Are you pushy when selling your products or services?
Here’s my advice on how to be persuasive rather than convincing in your business.
How to Be Good At Sales Without Being Pushy
First of all, I highly suggest you embrace the idea that being pushy isn’t very effective. It’s just not effective.
So, let’s talk about the difference between persuasion and convincing, which is something I teach in Rank Makers.
Do you know the difference?
Persuasion is getting someone to do what they already want to do for their benefit.
Convincing is getting someone to do what you want them to do for your benefit.
So if someone says to me, “Ray, I got a brother-in-law, he hates network marketing. How do I turn him around and get him to do it?”
You’re basically asking, “How do we convince someone that doesn’t want to do what we want them to do?” That’s convincing.
Persuasion, however, is if you talked to someone that wants to make money from home and you, by asking questions and sharing your tools, and just being present with them, you will get them to do what they already want to do. They want to make money from home. How do we make that process simple for them? They want to lose weight, how do we make that process simple for them?
Persuasion is to be studied, is to be admired, is to be improved upon. Convincing you want to avoid. I don’t convince anyone of anything. If someone comes to me and says “I’m shopping around for coaches. Why should I hired you?”. My follow up questions to them are “What is it that you’ve done?” and “Why should I work with you?” It’s not how do I sell you on me; it’s why should I work with you?
[mashtweet tweet=”It’s not how do I sell you on me; it’s why should I work with you?” text=”” username=”rayhigdon”]
A lot of people they get that tangled up, they think they always need to sell everyone on something. It’s much better to just ask questions.
So the one thing I can’t talk about this topic without going over, is posture. Posture is the belief in what you have regardless of external acceptance or approval.
Most conversations start off like this. “Hello, how are you?” “I’m fine, and you?” And this person eventually says, “Hey, would you be open to taking a look at what it is that I’m doing to make some extra money on the side?” Or whatever your favorite question is.
The prospect then might start asking, “Is this one of those pyramid schemes? I don’t like these things.”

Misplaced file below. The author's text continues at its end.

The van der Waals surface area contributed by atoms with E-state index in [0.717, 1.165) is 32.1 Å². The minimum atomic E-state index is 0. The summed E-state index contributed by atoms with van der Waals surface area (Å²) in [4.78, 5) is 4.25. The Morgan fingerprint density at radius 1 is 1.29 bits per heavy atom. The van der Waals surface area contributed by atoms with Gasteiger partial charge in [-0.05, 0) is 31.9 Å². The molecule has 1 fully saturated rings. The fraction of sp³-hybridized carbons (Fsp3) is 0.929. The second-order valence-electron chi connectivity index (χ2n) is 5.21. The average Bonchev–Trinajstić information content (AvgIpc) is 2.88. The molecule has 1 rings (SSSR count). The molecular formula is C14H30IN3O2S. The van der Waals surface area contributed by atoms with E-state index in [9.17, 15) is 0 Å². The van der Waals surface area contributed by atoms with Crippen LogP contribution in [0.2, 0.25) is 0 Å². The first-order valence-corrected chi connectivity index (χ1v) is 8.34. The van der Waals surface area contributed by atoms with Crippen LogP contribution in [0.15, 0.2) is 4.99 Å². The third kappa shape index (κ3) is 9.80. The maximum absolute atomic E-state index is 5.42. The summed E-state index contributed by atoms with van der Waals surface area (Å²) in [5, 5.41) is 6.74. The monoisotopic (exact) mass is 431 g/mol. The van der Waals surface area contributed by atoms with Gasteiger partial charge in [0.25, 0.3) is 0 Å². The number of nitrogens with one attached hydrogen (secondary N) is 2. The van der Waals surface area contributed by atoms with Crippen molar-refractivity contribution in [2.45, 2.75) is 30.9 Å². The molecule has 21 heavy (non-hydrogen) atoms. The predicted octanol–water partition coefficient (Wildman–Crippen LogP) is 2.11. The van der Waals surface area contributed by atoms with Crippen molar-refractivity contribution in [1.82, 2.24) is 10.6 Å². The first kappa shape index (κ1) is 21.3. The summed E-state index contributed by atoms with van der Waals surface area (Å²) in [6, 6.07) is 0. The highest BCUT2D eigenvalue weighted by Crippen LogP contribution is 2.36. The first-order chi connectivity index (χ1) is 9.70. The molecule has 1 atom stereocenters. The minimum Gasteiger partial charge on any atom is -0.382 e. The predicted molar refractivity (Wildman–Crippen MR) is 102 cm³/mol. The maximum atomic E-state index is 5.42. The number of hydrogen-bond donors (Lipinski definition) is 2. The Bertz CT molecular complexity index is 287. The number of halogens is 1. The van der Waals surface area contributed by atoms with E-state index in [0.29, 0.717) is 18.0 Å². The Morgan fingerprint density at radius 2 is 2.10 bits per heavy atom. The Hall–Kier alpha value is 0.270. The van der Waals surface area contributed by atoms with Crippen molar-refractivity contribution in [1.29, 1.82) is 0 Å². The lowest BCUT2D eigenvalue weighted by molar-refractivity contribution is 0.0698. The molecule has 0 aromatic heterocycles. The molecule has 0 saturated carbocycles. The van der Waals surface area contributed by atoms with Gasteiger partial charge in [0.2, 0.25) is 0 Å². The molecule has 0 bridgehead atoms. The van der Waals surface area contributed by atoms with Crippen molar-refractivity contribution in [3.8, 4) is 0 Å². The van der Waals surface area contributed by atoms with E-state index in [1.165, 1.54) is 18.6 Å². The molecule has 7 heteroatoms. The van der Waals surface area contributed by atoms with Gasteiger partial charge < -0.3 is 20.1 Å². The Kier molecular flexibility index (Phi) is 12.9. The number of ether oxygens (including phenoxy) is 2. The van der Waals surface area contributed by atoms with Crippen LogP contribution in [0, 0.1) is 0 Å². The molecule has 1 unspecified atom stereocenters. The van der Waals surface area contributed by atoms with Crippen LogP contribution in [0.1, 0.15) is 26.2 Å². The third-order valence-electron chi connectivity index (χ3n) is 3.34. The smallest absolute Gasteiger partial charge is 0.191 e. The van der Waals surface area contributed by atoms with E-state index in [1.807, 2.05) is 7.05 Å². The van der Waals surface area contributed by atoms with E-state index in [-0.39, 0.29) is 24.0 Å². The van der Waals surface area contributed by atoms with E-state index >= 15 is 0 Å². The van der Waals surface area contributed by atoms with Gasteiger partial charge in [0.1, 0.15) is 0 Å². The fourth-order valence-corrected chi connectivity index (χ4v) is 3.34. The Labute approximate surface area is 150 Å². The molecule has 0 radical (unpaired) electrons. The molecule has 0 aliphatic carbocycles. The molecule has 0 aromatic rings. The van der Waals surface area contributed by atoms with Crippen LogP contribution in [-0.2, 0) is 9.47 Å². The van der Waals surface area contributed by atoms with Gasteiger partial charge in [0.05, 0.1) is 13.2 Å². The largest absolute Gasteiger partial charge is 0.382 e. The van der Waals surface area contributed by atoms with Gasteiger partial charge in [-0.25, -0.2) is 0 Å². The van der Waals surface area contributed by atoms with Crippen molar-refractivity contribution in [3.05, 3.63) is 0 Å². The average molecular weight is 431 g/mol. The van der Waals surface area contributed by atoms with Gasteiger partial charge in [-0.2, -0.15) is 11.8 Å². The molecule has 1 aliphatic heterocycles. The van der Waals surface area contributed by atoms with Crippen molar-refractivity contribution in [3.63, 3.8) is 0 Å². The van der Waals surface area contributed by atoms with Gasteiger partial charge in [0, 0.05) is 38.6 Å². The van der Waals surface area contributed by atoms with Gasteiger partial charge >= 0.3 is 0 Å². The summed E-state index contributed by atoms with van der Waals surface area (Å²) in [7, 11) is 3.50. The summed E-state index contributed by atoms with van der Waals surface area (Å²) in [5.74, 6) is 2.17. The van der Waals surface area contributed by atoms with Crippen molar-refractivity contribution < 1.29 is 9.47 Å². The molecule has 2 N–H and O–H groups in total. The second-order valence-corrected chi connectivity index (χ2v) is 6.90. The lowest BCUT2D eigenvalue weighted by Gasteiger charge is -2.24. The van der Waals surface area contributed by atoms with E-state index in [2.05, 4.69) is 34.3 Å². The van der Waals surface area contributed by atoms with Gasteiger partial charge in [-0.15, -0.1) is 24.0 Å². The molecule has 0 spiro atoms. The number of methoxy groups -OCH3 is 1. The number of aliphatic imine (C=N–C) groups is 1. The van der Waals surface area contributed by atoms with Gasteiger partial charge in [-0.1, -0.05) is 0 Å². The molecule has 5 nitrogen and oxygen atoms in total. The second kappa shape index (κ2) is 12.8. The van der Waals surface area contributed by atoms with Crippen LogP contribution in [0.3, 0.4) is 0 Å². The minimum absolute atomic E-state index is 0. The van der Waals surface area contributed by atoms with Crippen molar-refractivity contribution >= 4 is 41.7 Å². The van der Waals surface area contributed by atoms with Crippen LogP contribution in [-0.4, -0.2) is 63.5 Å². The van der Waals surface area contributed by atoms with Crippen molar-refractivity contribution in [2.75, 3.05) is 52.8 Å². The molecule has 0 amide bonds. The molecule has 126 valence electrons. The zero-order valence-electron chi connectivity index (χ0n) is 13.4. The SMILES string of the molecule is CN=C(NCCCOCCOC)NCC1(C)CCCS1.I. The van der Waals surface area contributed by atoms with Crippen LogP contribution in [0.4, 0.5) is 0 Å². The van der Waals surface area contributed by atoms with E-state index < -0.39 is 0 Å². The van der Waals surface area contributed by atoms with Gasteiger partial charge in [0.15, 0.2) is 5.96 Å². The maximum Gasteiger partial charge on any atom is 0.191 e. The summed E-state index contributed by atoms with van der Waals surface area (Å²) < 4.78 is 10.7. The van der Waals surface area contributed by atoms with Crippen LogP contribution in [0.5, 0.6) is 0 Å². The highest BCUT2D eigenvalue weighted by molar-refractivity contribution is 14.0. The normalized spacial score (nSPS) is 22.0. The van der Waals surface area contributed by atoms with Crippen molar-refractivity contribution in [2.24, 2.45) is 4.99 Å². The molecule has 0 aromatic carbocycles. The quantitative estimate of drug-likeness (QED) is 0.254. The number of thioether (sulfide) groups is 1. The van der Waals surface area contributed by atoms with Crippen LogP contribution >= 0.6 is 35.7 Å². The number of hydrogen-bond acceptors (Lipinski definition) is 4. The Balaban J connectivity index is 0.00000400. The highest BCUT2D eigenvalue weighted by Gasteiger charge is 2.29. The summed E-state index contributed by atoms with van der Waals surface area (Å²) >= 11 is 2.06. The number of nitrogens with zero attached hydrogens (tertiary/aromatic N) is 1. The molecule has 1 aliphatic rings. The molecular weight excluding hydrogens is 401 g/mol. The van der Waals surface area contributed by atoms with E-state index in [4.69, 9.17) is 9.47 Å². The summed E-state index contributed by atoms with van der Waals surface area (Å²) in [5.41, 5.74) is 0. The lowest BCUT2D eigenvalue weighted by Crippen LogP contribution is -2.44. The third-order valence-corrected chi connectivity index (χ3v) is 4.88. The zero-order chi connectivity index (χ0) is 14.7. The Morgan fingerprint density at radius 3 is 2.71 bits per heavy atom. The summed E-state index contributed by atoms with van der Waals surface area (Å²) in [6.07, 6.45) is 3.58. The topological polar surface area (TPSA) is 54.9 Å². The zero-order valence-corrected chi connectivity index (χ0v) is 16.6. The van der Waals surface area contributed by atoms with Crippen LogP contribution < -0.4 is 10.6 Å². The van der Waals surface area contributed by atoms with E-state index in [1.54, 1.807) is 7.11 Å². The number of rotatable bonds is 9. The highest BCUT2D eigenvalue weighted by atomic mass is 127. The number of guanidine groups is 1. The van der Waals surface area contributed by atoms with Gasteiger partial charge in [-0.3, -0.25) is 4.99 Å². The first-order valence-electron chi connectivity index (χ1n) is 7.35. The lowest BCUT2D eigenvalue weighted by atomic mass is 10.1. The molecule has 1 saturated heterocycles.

So, they’re being negative right away, and the networker is being persistent.
We suggest against this because this right here is being pushy, or convincing. You’re trying to get someone to do something that they don’t want to do for your benefit. You want them to do something, so you’re leaning in.
Instead of being persistent, you could say something like, “Yeah, you know, it’s not a fit for everybody. I like it but it may not be a fit for you. Do you know anyone that may want to make some extra money from home if we showed them how to do it?”
So, then you create an absence. There’s an absence of convincing. We don’t do convincing. We don’t teach convincing. We don’t want you to convince.
[mashtweet tweet=”We don’t do convincing. We don’t teach convincing. We don’t want you to convince.” text=”” username=”rayhigdon”]
So after saying that, let’s say the prospect still says, “I don’t think I can do this.” Then what? Your first instinct would be to say, “Yeah, you can. It’s easy.” But, you don’t want to do that. That’s being pushy again and we don’t want to pushy.
Instead, you deflect. You tell a story or ask clarifying questions such as “What is it that you think that you can’t do?”
Or if someone watches your video and you asked them how they liked it and they say “it sucked”, then you may ask – Why did you watch the video? What were you hoping to gain? What were you hoping to solve in your life by watching the video? If you had a magic wand, what would that video have done for you? What were you hoping to see in that video?
They almost never give an answer that the company couldn’t help with.
Instead they say things like, “I was hoping I could make some money. I was hoping I could do this part-time. I was hoping that I could do it as a single person.”
All of these things I’ve heard, and all of these things are easily overcame.
If you get someone to watch a video, you’re in power. Whether they liked the video or not. I have recruited hundreds of people that hated my videos, but the videos isn’t where we stop.
So, ask more questions and find out what they’re looking for. You don’t want to be pushy.
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